At some point, my dad built himself a bathroom under the basement staircase so he didn’t have to interrupt his training to walk up 2 flights of stairs to a bathroom that might be occupied. He also installed an intercom system so he could be informed about when dinner was ready. At the end of the session the Hi-Fi was unplugged and we returned to the second-floor apartment. The light switch was turned off and I washed my hands in the bathroom sink. There was a satisfaction from watching the rust and dirt wash off my hands – I felt accomplished.

acosta gym hi fi

I stopped accompanying my dad for a few years, but picked up the barbell again when I was 16. This time I wanted to train with my peers. I stayed after school to join the athletes in the weight room. My first day there I got stapled to the bench by 125 lb. I was rescued by a coach and one of the athletes. This was an embarrassing moment, but I returned the next day. Four days a week I would stay after school to lift. This meant missing the bus and walking several miles back home with a full backpack (I found it impractical to use my locker, so I carried all of my books with me). By my senior year I moved training back to the home gym. I graduated high school a massive 154 lb – a truly spectacular specimen.

Fast forward to March 2003. I’m a mechanized infantryman with 3-7 INF. We’re in the Kuwait desert awaiting orders to cross the boarder and invade Iraq. I deployed with my weightlifting belt, and for a time, had access to a gym tent. We were eventually booted out of the comforts of the tent city and into the open desert. Without a gym, I had to improvise. Some sort of training needed to be accomplished. Luckily, I had sandbags, all the sand I could handle, and a Bradley Fighting Vehicle. I loaded sandbags to varying degrees and fastened them to the end of this aluminum rod that attached to the ends of a cot. This setup was quite unstable, and so I had to abandon my makeshift barbell. Still, I managed to do curls (naturally), front raises, and side raises. It didn’t occur to me to do any overhead pressing. Go figure. I was really good at pushups, and didn’t want to have to perform in excess of 100, so I did clapping pushups to make the stress a bit more efficient. Pullups were done off the back of the Bradley. A bonus was that there wasn’t the threat of a nail stabbing me in the head. Hanging leg raises were done by grasping a handle on the side of the vehicle. Look, I was 20 and did all the silly gym things 20-year-olds do.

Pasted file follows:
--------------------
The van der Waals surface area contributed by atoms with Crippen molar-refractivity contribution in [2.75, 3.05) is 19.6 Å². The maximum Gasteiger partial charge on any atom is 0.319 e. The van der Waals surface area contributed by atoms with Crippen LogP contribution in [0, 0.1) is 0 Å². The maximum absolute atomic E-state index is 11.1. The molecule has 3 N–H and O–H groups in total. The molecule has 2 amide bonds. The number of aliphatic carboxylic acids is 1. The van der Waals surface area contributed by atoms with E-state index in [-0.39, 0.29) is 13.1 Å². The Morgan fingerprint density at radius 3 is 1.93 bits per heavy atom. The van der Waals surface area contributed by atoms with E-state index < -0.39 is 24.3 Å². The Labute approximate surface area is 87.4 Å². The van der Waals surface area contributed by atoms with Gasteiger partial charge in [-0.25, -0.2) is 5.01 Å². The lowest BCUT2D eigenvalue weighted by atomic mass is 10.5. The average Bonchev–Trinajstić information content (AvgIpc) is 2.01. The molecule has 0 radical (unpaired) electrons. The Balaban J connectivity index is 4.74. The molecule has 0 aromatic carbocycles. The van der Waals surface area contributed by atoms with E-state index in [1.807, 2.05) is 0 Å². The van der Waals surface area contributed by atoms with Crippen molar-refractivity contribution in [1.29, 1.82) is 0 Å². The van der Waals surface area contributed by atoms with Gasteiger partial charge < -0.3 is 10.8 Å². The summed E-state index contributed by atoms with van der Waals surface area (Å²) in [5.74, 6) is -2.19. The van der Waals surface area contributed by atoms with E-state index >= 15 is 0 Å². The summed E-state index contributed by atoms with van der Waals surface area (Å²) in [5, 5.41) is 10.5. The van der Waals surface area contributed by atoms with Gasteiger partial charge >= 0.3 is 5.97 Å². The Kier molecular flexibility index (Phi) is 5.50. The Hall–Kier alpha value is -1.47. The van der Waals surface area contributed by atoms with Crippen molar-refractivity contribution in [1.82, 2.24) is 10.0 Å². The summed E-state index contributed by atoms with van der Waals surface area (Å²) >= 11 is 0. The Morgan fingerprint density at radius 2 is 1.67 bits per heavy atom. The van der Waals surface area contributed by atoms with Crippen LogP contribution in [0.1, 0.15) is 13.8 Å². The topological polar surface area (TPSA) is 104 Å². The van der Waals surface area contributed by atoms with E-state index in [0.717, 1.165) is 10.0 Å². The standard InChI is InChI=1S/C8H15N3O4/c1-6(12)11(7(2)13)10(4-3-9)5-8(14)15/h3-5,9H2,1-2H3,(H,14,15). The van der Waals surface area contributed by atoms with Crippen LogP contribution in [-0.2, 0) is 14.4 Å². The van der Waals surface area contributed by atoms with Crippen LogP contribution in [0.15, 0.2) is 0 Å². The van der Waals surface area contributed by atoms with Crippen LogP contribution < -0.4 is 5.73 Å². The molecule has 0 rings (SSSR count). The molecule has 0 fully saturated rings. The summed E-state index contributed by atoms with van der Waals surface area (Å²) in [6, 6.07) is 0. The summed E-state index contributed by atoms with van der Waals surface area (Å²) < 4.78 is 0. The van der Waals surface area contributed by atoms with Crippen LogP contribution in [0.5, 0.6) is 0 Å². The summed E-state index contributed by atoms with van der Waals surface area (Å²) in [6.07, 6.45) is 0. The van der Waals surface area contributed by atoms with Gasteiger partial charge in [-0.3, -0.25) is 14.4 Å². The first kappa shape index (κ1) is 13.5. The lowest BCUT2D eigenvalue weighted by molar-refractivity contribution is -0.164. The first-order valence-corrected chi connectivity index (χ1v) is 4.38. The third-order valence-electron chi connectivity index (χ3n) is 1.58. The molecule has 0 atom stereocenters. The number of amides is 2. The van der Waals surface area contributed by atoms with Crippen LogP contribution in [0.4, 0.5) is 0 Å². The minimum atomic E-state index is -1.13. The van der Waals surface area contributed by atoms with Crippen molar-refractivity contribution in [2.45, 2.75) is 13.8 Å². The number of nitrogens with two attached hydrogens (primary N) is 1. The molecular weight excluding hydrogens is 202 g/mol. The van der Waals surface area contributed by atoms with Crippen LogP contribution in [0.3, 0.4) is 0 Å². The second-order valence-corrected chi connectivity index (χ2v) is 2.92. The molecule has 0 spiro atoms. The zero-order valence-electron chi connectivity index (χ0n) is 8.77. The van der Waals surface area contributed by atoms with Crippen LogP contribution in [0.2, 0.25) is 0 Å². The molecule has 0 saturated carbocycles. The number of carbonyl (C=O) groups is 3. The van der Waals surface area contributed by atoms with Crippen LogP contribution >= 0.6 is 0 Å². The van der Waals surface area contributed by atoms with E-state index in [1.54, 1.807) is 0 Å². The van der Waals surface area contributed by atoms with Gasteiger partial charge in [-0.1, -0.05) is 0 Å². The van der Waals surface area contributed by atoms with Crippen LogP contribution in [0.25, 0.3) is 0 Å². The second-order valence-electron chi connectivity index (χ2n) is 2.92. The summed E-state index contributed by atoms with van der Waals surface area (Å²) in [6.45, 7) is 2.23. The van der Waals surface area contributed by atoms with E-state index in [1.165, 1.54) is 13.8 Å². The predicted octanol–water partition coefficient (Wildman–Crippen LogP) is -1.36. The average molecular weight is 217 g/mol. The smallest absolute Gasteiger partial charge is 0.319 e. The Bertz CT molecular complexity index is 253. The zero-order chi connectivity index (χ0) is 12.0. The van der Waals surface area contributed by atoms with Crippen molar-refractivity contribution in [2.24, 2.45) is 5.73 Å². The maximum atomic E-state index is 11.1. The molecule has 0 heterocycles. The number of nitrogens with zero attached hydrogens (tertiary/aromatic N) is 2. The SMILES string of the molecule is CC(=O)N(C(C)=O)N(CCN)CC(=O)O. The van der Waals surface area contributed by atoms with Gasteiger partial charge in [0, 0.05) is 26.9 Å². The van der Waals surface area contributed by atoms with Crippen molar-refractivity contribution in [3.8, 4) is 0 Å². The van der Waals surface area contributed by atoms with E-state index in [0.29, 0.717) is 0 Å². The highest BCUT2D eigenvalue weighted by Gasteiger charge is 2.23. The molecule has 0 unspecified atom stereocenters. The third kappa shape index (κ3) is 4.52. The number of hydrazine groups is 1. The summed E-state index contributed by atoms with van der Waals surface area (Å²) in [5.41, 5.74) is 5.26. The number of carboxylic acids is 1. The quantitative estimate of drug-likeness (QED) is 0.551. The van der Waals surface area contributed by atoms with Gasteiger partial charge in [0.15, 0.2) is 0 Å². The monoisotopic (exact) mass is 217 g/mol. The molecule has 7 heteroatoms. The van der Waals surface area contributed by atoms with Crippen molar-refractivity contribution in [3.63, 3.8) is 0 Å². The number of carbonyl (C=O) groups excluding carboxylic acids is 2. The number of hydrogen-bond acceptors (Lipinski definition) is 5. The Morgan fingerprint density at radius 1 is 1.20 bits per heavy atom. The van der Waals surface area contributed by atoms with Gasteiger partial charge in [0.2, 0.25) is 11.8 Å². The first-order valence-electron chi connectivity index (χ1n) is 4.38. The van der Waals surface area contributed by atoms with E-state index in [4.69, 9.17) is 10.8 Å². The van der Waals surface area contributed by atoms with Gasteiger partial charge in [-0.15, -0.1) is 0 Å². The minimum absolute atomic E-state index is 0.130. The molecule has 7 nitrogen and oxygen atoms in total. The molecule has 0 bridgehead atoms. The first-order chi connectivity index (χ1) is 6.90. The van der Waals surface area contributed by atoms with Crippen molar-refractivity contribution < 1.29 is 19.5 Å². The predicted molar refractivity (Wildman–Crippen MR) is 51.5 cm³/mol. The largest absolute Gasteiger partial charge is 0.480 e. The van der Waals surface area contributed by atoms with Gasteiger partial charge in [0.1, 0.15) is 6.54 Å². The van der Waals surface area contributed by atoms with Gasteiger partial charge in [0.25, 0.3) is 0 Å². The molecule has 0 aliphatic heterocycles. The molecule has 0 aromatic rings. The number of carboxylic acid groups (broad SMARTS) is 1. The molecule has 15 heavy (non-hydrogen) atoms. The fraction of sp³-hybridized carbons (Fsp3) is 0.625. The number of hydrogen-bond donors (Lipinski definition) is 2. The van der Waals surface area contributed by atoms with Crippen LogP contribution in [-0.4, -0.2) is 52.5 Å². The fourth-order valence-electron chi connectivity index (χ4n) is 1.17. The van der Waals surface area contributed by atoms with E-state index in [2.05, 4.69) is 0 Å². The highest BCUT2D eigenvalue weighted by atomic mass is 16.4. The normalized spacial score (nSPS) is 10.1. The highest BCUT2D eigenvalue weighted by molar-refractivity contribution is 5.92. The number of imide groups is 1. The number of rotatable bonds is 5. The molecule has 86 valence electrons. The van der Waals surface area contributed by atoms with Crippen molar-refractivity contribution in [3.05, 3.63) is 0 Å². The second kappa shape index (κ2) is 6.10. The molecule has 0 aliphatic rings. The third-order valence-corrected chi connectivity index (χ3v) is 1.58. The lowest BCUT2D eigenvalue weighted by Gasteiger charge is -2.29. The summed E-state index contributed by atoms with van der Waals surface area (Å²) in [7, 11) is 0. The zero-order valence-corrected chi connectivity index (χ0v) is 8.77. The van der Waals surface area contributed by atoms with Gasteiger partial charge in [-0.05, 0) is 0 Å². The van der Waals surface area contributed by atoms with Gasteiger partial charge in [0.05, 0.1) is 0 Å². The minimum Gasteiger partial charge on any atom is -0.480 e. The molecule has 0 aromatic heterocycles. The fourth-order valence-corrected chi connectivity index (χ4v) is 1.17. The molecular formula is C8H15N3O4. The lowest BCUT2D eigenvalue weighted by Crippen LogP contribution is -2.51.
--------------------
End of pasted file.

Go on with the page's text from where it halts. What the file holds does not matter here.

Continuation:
To finish, I moved into the front of the Bradley, which has a sloped front end. The angle is designed to effectively increase the thickness of the armor and prevent direct hits from anti-armor weapons. But for me, it was for squatting. I would wedge myself as deep as I could into the front end, and attempt to squat the 27-ton machine. Isometric holds were done for 10 seconds and then I would rest. For the next set I would move a little further out and repeat, trying to cover as much range of motion as I could. I knew this wasn’t going to make me stronger – it was about controlling what I could control, and doing something to slow regression.

In December 2014 my father died of a heart attack. I traveled from Baghdad to New Jersey for funeral arrangements. While speaking with the downstairs neighbor she noted seeing my father training in the basement the week prior. His cousin said he noticed my dad slow down the week before his fatal heart attack. In The Barbell Prescription, Sully speaks about the compression of morbidity. My father’s dying was compressed to one week. One week out of 75 years, and he trained right up till the end.

My training didn’t stop because I was home for a funeral. When it came time, I flipped the light switch in the center of the kitchen wall. I walked down the narrow basement steps, and past the Hi-Fi on my way to the training area. I stood for a second, looking, just kind of admiring and remembering where my journey began. It had been close to 10 years since I trained in this space. The bar was in the rack and loaded to 115 – no doubt the man's final set of squats. I unloaded the bar for him, the same York split-sleeve from my childhood, the first barbell I'd ever laid hands on, and I did my squats.

The single most important lesson I learned was that of dedication and consistency – that the task is mine, and no one else can move the load for me. It was a lesson learned through years of watching this in quiet practice by my father. And because he didn’t force me to do it, it allowed my passion to develop along its natural course. I didn’t consciously recognize this until I was well in my 30s.

My love of barbell training was formed many years ago in a small basement gym in New Jersey. It was formed in part by the actions of my father, and my desire to play with the weights while he trained. The barbell has been in my life for about as long as I can remember. And it will remain in my life until I, too, do my final set of squats.

Oh, and I gave my dad a pass for not unloading the bar.